Half of homeless domestic-violence victims feel unsafe in city shelters, according to a new survey that critics say highlights the failure of the de Blasio administration to address a growing crisis.
Last year, for the first time in recent history, domestic abuse became the single largest cause of homelessness in the city, surpassing even evictions.
Yet the city only has the capacity to house just 23 percent in specialized shelters designed to protect them, newly released figures show.
That means that 12,540 victims — or more than 75 percent, mainly women and children — are being housed in regular shelters with publicly available addresses, making it easier for their abusers to track them down, and no dedicated services such as trauma counseling.
“Domestic-violence survivors are the forgotten face of homelessness.” said former City Council Speaker Christine Quinn, who now runs Women in Need, or WIN, an organization that houses homeless families.
“Our [homeless] system is driven by domestic violence, yet it is not structured or funded to address domestic violence,’’ she said.
Carol Corden, head of the nonprofit New Destiny Housing, which provides apartments to victims, worked with the Family Homelessness Coalition to conduct the survey of domestic-abuse sufferers in city shelters.
Fifty percent of victims said they felt unsafe “most” or “all of the time,” 55 percent didn’t know about city services to prevent homelessness and 44 percent received no help searching for affordable housing, according to the survey, which was administered by the Settlement Housing Fund.
Corden blamed de Blasio for the “neglect” of the victims, saying he is too focused on street homeless, who are largely single men.
She noted that the mayor’s 128-page “Turning the Tide on Homelessness” report released in 2017 dedicated just one page to survivors.
And the only recommendation was to add shelter beds when what many victims need is more stable housing.
Former shelter resident Shanieka Wakefield knows firsthand how crucial specialized shelters can be.
She said she went into a regular city shelter with her infant daughter in 2018 because of an abusive boyfriend, who sent her to the hospital 20 times between 2016 and 2019.
Wakefield said she spent the next year in and out of the shelter — periodically returning to live with her baby’s father because she didn’t feel any safer in the facility and had no other option.
“I was really trapped,” said the 30-year-old mom, who now has two kids.
She finally got her own apartment in the Bronx through a New Destiny program in September.
“I’m really, really grateful, because if it wasn’t for this program, I’d still be trapped in the shelter or probably going back to my abuser and repeating the same thing,” Wakefield said.
Quinn also laid the blame for a broken system squarely at the feet of the mayor, who still hasn’t made good on his 2015 pledge of 400 new specialized housing units for victims.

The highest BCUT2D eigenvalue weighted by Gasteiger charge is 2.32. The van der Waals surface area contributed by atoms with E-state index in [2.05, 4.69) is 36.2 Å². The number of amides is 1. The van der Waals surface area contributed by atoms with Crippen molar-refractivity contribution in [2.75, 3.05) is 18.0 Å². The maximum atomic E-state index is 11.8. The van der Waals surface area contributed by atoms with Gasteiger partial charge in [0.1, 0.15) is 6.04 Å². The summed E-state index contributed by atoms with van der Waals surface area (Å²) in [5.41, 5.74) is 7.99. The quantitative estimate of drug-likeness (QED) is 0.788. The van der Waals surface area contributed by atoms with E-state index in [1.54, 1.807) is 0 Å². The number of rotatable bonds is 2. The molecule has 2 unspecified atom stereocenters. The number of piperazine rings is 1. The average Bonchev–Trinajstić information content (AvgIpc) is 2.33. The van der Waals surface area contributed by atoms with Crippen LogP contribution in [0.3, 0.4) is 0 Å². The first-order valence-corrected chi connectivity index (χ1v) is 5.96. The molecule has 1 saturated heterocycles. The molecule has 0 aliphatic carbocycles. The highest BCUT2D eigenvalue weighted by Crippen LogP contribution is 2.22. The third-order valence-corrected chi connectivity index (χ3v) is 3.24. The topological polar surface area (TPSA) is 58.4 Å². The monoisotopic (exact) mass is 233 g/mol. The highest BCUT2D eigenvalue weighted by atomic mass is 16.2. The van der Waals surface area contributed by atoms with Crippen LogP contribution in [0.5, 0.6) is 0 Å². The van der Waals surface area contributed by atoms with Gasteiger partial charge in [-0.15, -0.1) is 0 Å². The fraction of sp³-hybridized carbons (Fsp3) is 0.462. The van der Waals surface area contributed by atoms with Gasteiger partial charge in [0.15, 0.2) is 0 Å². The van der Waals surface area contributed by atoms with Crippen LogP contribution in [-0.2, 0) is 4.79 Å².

Just 119 have opened, another 176 are expected to be available this year, and the final 167 due to open in 2021, according to a City Hall spokesman.
“Live up to the promise you made Mayor de Blasio four years ago to build more domestic violence-specific shelter,” Quinn said.
City Comptroller Scott Stringer echoed Quinn’s concerns.
He got “radio silence” from administration officials after releasing a sweeping report in October about domestic abuse becoming the single largest cause of homelessness in the city.
“We have more people going into homeless shelters due to domestic violence than ever before, yet there is no comprehensive plan to help survivors,” Stringer said.
“They just don’t seem to care,” Stringer said of City Hall.
Sixty-two victims were killed by their abusers in New York City last year — seven more than 2018 — largely by strangulation and slashing. That’s seven more victims than the year before and the highest figure since the 63 in 2016.
The victims accounted for one in every six homicides in New York City last year.
Quinn pleaded with the mayor to do something before the problem gets worse.
“See the survivors who are not getting served, who are still living in fear,” she said.
Isaac McGinnis, spokesman for the city’s Department of Social Services, which oversees the shelters, said in an e-mail to The Post, “This Administration has funded an unprecedented expansion of resources dedicated to supporting survivors as they get back on their feet, including those survivors who have also experienced homelessness.
“From offering free legal services, to opening 300 new emergency beds, to awarding 400 new units of DV [domestic-violence] shelter, which is more-than doubling the total number of dedicated DV shelter units citywide, from just 243 at the end of the Bloomberg Administration to nearly 650, we are leaving no stone unturned in our effort to protect and empower survivors and end this scourge once and for all.”
Source: Read Full Article